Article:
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Keep On Tiking: How TikTok Is Avoiding A Ban In The US

Keep On Tiking: How TikTok Is Avoiding A Ban In The US

At least once a week, I find myself in what I like to call the “TikTok Twilight Zone.” Everything stops except the infinite void in which my thumb keeps flicking up on the screen of my phone. Sound clip after sound clip plays, people dance, I laugh at all of the people with a self-deprecating sense of humor. It matters very little what I’msupposedto be doing (usually sleeping). All that matters is TikTok.

Next thing I know, two hours have passed, I’ve grown a full beard, and I’m no longer sure what year it is. Think Robin Williams after escaping the Jumanji game… Except I’m a girl, and I certainly haven’t been living in a jungle for the last couple of decades.

My point is this: TikTok is addicting. It’s so addicting that I have to ground myself from it, refusing to click that sweet little music note app icon until I’ve earned the right to escape into the abyss once again.

A Brief Timeline of the TikTok Ban

So, that all being said, you can imagine how I, along withthe other 80 million monthly active users in the United States alone, felt when former POTUS Donald Trump announced he would be banning the app in July 2020.

“As far as TikTok is concerned, we’re banning them from the US,” Trump said. “I have that authority. I can do it with an executive order or that.”

The following month, Trump signed an executive order stating that parent company ByteDance had to sell TikTok’s US services within 45 days, putting the deadline at September 15. A few days later, that deadline was extended to 90 days; else, the app would face severe restrictions for failure to comply.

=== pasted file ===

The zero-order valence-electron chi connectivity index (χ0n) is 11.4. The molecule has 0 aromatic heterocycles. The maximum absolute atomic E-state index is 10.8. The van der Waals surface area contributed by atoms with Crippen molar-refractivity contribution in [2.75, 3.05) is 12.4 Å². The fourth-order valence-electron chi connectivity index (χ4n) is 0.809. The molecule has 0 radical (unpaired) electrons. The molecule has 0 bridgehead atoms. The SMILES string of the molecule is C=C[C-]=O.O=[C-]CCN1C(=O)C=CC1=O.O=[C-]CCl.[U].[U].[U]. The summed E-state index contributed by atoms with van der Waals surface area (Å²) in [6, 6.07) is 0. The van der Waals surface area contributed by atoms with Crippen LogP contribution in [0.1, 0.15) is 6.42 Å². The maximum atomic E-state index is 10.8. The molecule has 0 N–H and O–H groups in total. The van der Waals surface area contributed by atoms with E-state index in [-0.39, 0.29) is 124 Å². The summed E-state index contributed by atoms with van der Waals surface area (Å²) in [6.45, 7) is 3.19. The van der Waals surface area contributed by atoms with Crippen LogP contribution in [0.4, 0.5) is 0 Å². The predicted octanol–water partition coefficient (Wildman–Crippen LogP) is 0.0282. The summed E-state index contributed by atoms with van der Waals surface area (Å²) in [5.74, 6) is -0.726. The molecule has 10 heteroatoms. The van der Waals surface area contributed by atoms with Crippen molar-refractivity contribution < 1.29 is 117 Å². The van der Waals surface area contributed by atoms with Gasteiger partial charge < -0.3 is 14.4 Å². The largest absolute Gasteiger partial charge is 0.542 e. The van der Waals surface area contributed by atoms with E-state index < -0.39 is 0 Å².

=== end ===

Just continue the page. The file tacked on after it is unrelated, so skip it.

Microsoft began making plans to purchase the app, an idea that Trump agreed with:

“I don’t mind whether it’s Microsoft or someone else, a big company, a secure company, a very American company buys it,”Bloomberg News quotes.” It’ll close down on September 15 unless Microsoft or somebody else is able to buy it and work out a deal, an appropriate deal, so the Treasury of the United States gets a lot of money.”

TikTok responded with a lawsuit against the former President, stating that the ban order circumvented due process. According to ByteDance, there was no evidence that the app was a threat to national security, as the alleged charge stated.

Meanwhile, ByteDance rejected Microsoft’s acquirement bid and approached Twitter to discuss a deal. On September 18, a new executive order was announced, ordering app stores to remove TikTok by September 20. That is until an agreement was struck between Oracle and Walmart by Monday morning assuring that they would take minority stakes in the global shares of the company, leaving ByteDance holding on to 80%.

Finally, on September 28, a federal judge ruled that TikTok would get its temporary injunction from the ban, which representatives of the app called “unconstitutional and a violation of due process.”

To briefly summarize the ruling:

“Judge Carl Nichols’ opinion was issued under seal, so his exact reasoning for the order is not public. But during the emergency hearing, Nichols indicated that the Trump administration’s ban, as structured, could be considered a “fairly significant deprivation” of the company’s due process rights.”

The State of TikTok Today

Things have been pretty quiet since then on the TikTok front… Bigger fish to fry and all that.

Most recently, a federal lawsuit alleged that TikTok broke Illinois law by “harvesting consumer data without consent, including via facial and fingerprint scanning.” This comes after a February 2020 lawsuit against Facebook, which saw the company settling for $550 million under the same accusations. Illinois is the only state with laws on the books allowing individuals to file lawsuits seeking monetary compensation for biometric data collection. Texas and Washington have similar laws but only allow for enforcement through the attorney general.

TikTok settled for $92 million, stating in an email, “While we disagree with the assertions, rather than go through lengthy litigation, we’d like to focus our efforts on building a safe and joyful experience for the TikTok community.”

For now, we are welcome to continue falling into the deep chasm of infinitely shareable, addictively scrollable videos that make us laugh, learn, and cringe. So, curl up on the couch, pop in your AirPods, and enjoy. You earned it.

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